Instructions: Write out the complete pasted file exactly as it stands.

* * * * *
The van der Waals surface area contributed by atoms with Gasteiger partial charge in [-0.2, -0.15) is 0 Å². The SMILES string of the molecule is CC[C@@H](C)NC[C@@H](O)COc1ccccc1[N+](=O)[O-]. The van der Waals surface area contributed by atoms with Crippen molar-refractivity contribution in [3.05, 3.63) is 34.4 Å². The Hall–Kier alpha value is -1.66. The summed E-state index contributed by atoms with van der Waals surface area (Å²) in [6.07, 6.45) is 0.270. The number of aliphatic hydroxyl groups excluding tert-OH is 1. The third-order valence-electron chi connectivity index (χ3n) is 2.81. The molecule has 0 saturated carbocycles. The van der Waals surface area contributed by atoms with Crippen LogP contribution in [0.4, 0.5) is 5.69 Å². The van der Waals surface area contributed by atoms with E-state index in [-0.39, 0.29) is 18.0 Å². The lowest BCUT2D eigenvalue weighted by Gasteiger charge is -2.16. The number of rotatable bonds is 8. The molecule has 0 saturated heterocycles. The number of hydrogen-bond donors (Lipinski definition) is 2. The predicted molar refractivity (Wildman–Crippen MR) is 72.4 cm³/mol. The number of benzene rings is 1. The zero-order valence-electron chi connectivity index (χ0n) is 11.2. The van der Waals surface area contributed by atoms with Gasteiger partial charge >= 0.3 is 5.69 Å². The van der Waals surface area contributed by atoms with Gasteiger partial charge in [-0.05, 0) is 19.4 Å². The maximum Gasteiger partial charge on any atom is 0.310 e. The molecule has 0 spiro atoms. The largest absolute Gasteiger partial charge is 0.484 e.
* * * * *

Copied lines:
The van der Waals surface area contributed by atoms with Gasteiger partial charge in [-0.2, -0.15) is 0 Å². The SMILES string of the molecule is CC[C@@H](C)NC[C@@H](O)COc1ccccc1[N+](=O)[O-]. The van der Waals surface area contributed by atoms with Crippen molar-refractivity contribution in [3.05, 3.63) is 34.4 Å². The Hall–Kier alpha value is -1.66. The summed E-state index contributed by atoms with van der Waals surface area (Å²) in [6.07, 6.45) is 0.270. The number of aliphatic hydroxyl groups excluding tert-OH is 1. The third-order valence-electron chi connectivity index (χ3n) is 2.81. The molecule has 0 saturated carbocycles. The van der Waals surface area contributed by atoms with Crippen LogP contribution in [0.4, 0.5) is 5.69 Å². The van der Waals surface area contributed by atoms with E-state index in [-0.39, 0.29) is 18.0 Å². The lowest BCUT2D eigenvalue weighted by Gasteiger charge is -2.16. The number of rotatable bonds is 8. The molecule has 0 saturated heterocycles. The number of hydrogen-bond donors (Lipinski definition) is 2. The predicted molar refractivity (Wildman–Crippen MR) is 72.4 cm³/mol. The number of benzene rings is 1. The zero-order valence-electron chi connectivity index (χ0n) is 11.2. The van der Waals surface area contributed by atoms with Gasteiger partial charge >= 0.3 is 5.69 Å². The van der Waals surface area contributed by atoms with Gasteiger partial charge in [-0.05, 0) is 19.4 Å². The maximum Gasteiger partial charge on any atom is 0.310 e. The molecule has 0 spiro atoms. The largest absolute Gasteiger partial charge is 0.484 e.